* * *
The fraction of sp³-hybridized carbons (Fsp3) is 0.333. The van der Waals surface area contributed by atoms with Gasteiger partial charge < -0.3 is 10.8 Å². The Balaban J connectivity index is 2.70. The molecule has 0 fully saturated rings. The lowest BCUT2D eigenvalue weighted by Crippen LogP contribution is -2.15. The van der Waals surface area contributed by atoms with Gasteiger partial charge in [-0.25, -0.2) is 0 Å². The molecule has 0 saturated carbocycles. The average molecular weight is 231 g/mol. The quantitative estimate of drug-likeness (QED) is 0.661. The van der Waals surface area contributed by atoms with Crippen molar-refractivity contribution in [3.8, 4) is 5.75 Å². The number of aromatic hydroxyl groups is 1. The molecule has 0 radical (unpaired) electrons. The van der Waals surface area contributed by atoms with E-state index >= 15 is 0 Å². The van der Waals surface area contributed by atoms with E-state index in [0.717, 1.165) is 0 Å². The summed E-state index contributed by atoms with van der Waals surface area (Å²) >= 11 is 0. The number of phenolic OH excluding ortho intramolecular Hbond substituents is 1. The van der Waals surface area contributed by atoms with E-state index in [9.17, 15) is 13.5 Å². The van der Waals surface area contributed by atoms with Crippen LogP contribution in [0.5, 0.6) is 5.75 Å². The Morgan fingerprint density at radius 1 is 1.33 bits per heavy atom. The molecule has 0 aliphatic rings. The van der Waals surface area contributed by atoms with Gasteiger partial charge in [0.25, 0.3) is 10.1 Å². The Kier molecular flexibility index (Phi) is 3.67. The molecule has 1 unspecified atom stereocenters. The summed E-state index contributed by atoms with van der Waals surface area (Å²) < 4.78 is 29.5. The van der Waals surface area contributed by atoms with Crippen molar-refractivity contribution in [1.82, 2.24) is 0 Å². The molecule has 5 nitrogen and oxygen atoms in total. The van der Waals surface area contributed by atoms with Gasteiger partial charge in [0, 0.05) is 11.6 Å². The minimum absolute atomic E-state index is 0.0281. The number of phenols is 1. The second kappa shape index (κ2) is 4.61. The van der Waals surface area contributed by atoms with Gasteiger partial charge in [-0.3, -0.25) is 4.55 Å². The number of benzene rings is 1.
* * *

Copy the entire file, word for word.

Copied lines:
The fraction of sp³-hybridized carbons (Fsp3) is 0.333. The van der Waals surface area contributed by atoms with Gasteiger partial charge < -0.3 is 10.8 Å². The Balaban J connectivity index is 2.70. The molecule has 0 fully saturated rings. The lowest BCUT2D eigenvalue weighted by Crippen LogP contribution is -2.15. The van der Waals surface area contributed by atoms with Gasteiger partial charge in [-0.25, -0.2) is 0 Å². The molecule has 0 saturated carbocycles. The average molecular weight is 231 g/mol. The quantitative estimate of drug-likeness (QED) is 0.661. The van der Waals surface area contributed by atoms with Crippen molar-refractivity contribution in [3.8, 4) is 5.75 Å². The number of aromatic hydroxyl groups is 1. The molecule has 0 radical (unpaired) electrons. The van der Waals surface area contributed by atoms with E-state index >= 15 is 0 Å². The van der Waals surface area contributed by atoms with E-state index in [0.717, 1.165) is 0 Å². The summed E-state index contributed by atoms with van der Waals surface area (Å²) >= 11 is 0. The number of phenolic OH excluding ortho intramolecular Hbond substituents is 1. The van der Waals surface area contributed by atoms with E-state index in [9.17, 15) is 13.5 Å². The van der Waals surface area contributed by atoms with Crippen LogP contribution in [0.5, 0.6) is 5.75 Å². The Morgan fingerprint density at radius 1 is 1.33 bits per heavy atom. The molecule has 0 aliphatic rings. The van der Waals surface area contributed by atoms with Gasteiger partial charge in [0.25, 0.3) is 10.1 Å². The Kier molecular flexibility index (Phi) is 3.67. The molecule has 1 unspecified atom stereocenters. The summed E-state index contributed by atoms with van der Waals surface area (Å²) < 4.78 is 29.5. The van der Waals surface area contributed by atoms with Crippen molar-refractivity contribution in [1.82, 2.24) is 0 Å². The molecule has 5 nitrogen and oxygen atoms in total. The van der Waals surface area contributed by atoms with Gasteiger partial charge in [0, 0.05) is 11.6 Å². The minimum absolute atomic E-state index is 0.0281. The number of phenols is 1. The second kappa shape index (κ2) is 4.61. The van der Waals surface area contributed by atoms with Gasteiger partial charge in [-0.3, -0.25) is 4.55 Å². The number of benzene rings is 1.